Where do federal courts sitting in diversity look for the law of substance and procedure?
Although analysis under the RDA (Hanna I) and REA (Hanna II) are more difficult than this chart indicates, the top and bottom rows give a rough sense of how significantly things have changed in 1938.
|Before Erie and FRCP||Federal courts created federal general common law, and could ignore state common law. But if the state law was from a state constitution, state statute, or hard-to-define “local usage,” then state law would be used. (Swift 1842)||Oftentimes state (Conformity Act of 1872), though federal procedural law sometimes applied (such as diversity statute, federal common law of evidence).|
|After Erie and FRCP (both of them were in 1938)||First. To determine which state’s substantive common law would apply, federal courts must first use the choice of law principles of the state the federal district court is located in (Klaxon 1941). This might point to the law of that state or of another state.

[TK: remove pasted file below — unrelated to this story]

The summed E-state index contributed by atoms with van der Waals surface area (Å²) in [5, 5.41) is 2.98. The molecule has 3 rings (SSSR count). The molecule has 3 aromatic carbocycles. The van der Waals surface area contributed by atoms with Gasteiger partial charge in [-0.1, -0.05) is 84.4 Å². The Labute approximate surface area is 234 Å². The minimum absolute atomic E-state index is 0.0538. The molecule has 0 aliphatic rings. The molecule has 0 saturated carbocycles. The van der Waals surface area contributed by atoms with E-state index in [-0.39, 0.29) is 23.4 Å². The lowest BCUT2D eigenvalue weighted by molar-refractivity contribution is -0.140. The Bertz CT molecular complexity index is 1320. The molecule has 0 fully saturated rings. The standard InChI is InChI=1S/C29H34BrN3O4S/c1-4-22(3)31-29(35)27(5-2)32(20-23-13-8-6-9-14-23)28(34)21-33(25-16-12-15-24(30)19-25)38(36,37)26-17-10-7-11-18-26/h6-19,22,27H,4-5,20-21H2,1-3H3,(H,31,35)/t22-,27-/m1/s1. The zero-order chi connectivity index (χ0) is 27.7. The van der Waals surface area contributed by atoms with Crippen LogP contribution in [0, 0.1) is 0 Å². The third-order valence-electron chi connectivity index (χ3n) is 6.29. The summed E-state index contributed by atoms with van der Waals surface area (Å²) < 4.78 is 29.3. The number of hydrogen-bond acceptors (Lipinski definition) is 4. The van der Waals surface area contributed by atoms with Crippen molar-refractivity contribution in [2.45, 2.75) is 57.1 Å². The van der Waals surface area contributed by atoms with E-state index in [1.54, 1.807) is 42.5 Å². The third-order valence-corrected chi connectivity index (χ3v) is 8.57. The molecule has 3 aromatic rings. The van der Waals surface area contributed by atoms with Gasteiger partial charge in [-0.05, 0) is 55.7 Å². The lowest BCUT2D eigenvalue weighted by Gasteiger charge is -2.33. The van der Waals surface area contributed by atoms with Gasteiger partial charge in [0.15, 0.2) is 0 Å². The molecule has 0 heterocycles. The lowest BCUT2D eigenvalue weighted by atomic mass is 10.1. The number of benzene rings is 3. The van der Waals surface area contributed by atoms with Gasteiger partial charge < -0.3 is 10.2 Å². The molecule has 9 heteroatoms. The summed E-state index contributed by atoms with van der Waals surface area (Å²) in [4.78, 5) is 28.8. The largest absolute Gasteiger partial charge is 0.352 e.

Second. Use state law. If the applicable substantive law is common law, then use the common law enunciated by the highest court of the relevant state (Erie). This requires making a “prediction” of how that state court would rule on the issue today.
|Federal: FRCP (and other federal rules such as the FRE, FRAP, and procedural statutes such as sections 1331, 1331, 1404, 1406, 1441, etc.)|
Added March 23, 2015